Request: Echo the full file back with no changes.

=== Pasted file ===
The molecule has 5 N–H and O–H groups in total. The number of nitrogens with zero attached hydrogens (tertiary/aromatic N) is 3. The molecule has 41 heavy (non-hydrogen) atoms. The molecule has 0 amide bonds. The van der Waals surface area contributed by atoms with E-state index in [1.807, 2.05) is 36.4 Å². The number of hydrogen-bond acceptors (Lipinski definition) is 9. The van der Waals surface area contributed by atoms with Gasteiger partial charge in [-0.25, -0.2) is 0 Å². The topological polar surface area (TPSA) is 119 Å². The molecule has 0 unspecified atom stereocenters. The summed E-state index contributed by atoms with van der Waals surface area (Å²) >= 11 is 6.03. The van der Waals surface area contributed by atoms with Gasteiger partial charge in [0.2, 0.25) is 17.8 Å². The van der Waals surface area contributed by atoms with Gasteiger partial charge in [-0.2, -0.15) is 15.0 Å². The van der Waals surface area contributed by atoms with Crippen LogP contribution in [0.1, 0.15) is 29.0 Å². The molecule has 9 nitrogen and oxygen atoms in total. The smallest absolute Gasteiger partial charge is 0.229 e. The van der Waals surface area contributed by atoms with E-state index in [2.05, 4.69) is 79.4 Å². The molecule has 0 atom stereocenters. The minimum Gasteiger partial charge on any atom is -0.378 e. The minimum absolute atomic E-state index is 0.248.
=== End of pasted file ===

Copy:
The molecule has 5 N–H and O–H groups in total. The number of nitrogens with zero attached hydrogens (tertiary/aromatic N) is 3. The molecule has 41 heavy (non-hydrogen) atoms. The molecule has 0 amide bonds. The van der Waals surface area contributed by atoms with E-state index in [1.807, 2.05) is 36.4 Å². The number of hydrogen-bond acceptors (Lipinski definition) is 9. The van der Waals surface area contributed by atoms with Gasteiger partial charge in [-0.25, -0.2) is 0 Å². The topological polar surface area (TPSA) is 119 Å². The molecule has 0 unspecified atom stereocenters. The summed E-state index contributed by atoms with van der Waals surface area (Å²) >= 11 is 6.03. The van der Waals surface area contributed by atoms with Gasteiger partial charge in [0.2, 0.25) is 17.8 Å². The van der Waals surface area contributed by atoms with Gasteiger partial charge in [-0.2, -0.15) is 15.0 Å². The van der Waals surface area contributed by atoms with Crippen LogP contribution in [0.1, 0.15) is 29.0 Å². The molecule has 9 nitrogen and oxygen atoms in total. The smallest absolute Gasteiger partial charge is 0.229 e. The van der Waals surface area contributed by atoms with E-state index in [2.05, 4.69) is 79.4 Å². The molecule has 0 atom stereocenters. The minimum Gasteiger partial charge on any atom is -0.378 e. The minimum absolute atomic E-state index is 0.248.